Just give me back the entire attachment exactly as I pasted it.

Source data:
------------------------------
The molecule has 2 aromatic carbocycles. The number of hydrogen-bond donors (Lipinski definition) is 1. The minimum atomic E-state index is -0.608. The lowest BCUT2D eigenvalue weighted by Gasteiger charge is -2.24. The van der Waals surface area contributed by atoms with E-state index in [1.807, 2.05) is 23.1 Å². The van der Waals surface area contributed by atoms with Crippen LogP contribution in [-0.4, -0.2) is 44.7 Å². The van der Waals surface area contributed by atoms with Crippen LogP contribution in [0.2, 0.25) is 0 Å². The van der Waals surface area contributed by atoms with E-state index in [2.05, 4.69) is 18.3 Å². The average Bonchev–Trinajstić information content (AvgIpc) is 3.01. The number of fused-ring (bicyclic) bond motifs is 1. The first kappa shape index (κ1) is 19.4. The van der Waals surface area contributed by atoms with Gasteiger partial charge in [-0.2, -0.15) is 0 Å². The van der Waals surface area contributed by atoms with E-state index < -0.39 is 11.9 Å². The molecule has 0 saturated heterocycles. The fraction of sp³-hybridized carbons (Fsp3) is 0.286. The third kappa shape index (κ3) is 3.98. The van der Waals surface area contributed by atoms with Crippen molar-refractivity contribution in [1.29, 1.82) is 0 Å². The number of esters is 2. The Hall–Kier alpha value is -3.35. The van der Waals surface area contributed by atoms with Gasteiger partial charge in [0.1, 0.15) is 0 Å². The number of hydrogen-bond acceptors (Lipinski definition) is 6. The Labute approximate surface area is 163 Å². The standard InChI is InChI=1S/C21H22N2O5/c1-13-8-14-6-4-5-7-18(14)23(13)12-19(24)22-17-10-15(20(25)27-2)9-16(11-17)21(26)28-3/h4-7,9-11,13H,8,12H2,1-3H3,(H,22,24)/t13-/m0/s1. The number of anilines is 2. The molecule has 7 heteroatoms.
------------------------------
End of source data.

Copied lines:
The molecule has 2 aromatic carbocycles. The number of hydrogen-bond donors (Lipinski definition) is 1. The minimum atomic E-state index is -0.608. The lowest BCUT2D eigenvalue weighted by Gasteiger charge is -2.24. The van der Waals surface area contributed by atoms with E-state index in [1.807, 2.05) is 23.1 Å². The van der Waals surface area contributed by atoms with Crippen LogP contribution in [-0.4, -0.2) is 44.7 Å². The van der Waals surface area contributed by atoms with Crippen LogP contribution in [0.2, 0.25) is 0 Å². The van der Waals surface area contributed by atoms with E-state index in [2.05, 4.69) is 18.3 Å². The average Bonchev–Trinajstić information content (AvgIpc) is 3.01. The number of fused-ring (bicyclic) bond motifs is 1. The first kappa shape index (κ1) is 19.4. The van der Waals surface area contributed by atoms with Gasteiger partial charge in [-0.2, -0.15) is 0 Å². The van der Waals surface area contributed by atoms with E-state index < -0.39 is 11.9 Å². The molecule has 0 saturated heterocycles. The fraction of sp³-hybridized carbons (Fsp3) is 0.286. The third kappa shape index (κ3) is 3.98. The van der Waals surface area contributed by atoms with Crippen molar-refractivity contribution in [1.29, 1.82) is 0 Å². The number of esters is 2. The Hall–Kier alpha value is -3.35. The van der Waals surface area contributed by atoms with Gasteiger partial charge in [0.1, 0.15) is 0 Å². The number of hydrogen-bond acceptors (Lipinski definition) is 6. The Labute approximate surface area is 163 Å². The standard InChI is InChI=1S/C21H22N2O5/c1-13-8-14-6-4-5-7-18(14)23(13)12-19(24)22-17-10-15(20(25)27-2)9-16(11-17)21(26)28-3/h4-7,9-11,13H,8,12H2,1-3H3,(H,22,24)/t13-/m0/s1. The number of anilines is 2. The molecule has 7 heteroatoms.